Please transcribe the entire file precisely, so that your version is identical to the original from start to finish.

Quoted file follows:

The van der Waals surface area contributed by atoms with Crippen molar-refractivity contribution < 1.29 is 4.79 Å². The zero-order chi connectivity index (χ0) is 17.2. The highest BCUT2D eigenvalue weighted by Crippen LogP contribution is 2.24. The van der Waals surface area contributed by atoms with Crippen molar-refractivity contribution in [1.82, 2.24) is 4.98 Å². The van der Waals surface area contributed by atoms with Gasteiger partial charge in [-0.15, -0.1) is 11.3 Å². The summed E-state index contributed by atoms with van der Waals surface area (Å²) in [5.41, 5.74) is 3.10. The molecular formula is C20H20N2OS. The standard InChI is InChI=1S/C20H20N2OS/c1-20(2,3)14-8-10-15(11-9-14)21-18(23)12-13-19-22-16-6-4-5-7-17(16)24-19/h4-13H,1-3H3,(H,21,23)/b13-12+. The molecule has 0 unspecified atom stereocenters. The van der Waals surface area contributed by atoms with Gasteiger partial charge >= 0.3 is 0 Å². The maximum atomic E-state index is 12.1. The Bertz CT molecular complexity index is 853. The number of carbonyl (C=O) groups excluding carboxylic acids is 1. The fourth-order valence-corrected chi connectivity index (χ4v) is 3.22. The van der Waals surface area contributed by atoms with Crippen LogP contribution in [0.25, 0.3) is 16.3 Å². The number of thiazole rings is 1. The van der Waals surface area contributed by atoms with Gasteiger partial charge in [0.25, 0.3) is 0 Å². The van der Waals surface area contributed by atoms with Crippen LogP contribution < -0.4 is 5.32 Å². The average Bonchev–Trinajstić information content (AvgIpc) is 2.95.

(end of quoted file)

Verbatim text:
The van der Waals surface area contributed by atoms with Crippen molar-refractivity contribution < 1.29 is 4.79 Å². The zero-order chi connectivity index (χ0) is 17.2. The highest BCUT2D eigenvalue weighted by Crippen LogP contribution is 2.24. The van der Waals surface area contributed by atoms with Crippen molar-refractivity contribution in [1.82, 2.24) is 4.98 Å². The van der Waals surface area contributed by atoms with Gasteiger partial charge in [-0.15, -0.1) is 11.3 Å². The summed E-state index contributed by atoms with van der Waals surface area (Å²) in [5.41, 5.74) is 3.10. The molecular formula is C20H20N2OS. The standard InChI is InChI=1S/C20H20N2OS/c1-20(2,3)14-8-10-15(11-9-14)21-18(23)12-13-19-22-16-6-4-5-7-17(16)24-19/h4-13H,1-3H3,(H,21,23)/b13-12+. The molecule has 0 unspecified atom stereocenters. The van der Waals surface area contributed by atoms with Gasteiger partial charge >= 0.3 is 0 Å². The maximum atomic E-state index is 12.1. The Bertz CT molecular complexity index is 853. The number of carbonyl (C=O) groups excluding carboxylic acids is 1. The fourth-order valence-corrected chi connectivity index (χ4v) is 3.22. The van der Waals surface area contributed by atoms with Crippen LogP contribution in [0.25, 0.3) is 16.3 Å². The number of thiazole rings is 1. The van der Waals surface area contributed by atoms with Gasteiger partial charge in [0.25, 0.3) is 0 Å². The van der Waals surface area contributed by atoms with Crippen LogP contribution < -0.4 is 5.32 Å². The average Bonchev–Trinajstić information content (AvgIpc) is 2.95.